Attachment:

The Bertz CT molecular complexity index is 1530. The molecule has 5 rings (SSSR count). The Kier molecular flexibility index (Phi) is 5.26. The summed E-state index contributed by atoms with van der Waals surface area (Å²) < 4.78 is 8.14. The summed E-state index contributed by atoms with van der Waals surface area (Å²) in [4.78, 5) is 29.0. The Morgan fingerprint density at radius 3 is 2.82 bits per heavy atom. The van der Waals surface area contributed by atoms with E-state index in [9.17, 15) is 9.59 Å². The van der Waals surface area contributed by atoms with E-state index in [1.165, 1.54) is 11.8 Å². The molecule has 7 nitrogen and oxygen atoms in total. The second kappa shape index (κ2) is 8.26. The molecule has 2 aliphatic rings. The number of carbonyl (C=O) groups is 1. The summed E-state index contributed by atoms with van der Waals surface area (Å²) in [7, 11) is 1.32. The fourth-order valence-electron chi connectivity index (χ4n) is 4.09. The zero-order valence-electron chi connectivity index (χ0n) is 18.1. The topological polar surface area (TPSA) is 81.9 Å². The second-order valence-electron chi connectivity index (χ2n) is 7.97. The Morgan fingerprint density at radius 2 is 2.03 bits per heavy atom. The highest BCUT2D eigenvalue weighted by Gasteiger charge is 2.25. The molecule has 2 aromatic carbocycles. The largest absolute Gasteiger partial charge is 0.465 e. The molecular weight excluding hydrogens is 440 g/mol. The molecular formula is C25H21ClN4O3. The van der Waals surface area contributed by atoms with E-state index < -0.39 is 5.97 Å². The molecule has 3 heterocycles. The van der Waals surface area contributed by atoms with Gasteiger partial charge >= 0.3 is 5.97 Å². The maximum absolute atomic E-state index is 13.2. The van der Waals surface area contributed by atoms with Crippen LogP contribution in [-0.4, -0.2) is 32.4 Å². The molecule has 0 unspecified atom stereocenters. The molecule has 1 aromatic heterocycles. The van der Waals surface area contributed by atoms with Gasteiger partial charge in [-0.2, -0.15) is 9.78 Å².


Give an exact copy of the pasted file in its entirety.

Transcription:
The Bertz CT molecular complexity index is 1530. The molecule has 5 rings (SSSR count). The Kier molecular flexibility index (Phi) is 5.26. The summed E-state index contributed by atoms with van der Waals surface area (Å²) < 4.78 is 8.14. The summed E-state index contributed by atoms with van der Waals surface area (Å²) in [4.78, 5) is 29.0. The Morgan fingerprint density at radius 3 is 2.82 bits per heavy atom. The van der Waals surface area contributed by atoms with E-state index in [9.17, 15) is 9.59 Å². The van der Waals surface area contributed by atoms with E-state index in [1.165, 1.54) is 11.8 Å². The molecule has 7 nitrogen and oxygen atoms in total. The second kappa shape index (κ2) is 8.26. The molecule has 2 aliphatic rings. The number of carbonyl (C=O) groups is 1. The summed E-state index contributed by atoms with van der Waals surface area (Å²) in [7, 11) is 1.32. The fourth-order valence-electron chi connectivity index (χ4n) is 4.09. The zero-order valence-electron chi connectivity index (χ0n) is 18.1. The topological polar surface area (TPSA) is 81.9 Å². The second-order valence-electron chi connectivity index (χ2n) is 7.97. The Morgan fingerprint density at radius 2 is 2.03 bits per heavy atom. The highest BCUT2D eigenvalue weighted by Gasteiger charge is 2.25. The molecule has 2 aromatic carbocycles. The largest absolute Gasteiger partial charge is 0.465 e. The molecular weight excluding hydrogens is 440 g/mol. The molecular formula is C25H21ClN4O3. The van der Waals surface area contributed by atoms with E-state index < -0.39 is 5.97 Å². The molecule has 3 heterocycles. The van der Waals surface area contributed by atoms with Gasteiger partial charge >= 0.3 is 5.97 Å². The maximum absolute atomic E-state index is 13.2. The van der Waals surface area contributed by atoms with Crippen LogP contribution in [-0.4, -0.2) is 32.4 Å². The molecule has 0 unspecified atom stereocenters. The molecule has 1 aromatic heterocycles. The van der Waals surface area contributed by atoms with Gasteiger partial charge in [-0.2, -0.15) is 9.78 Å².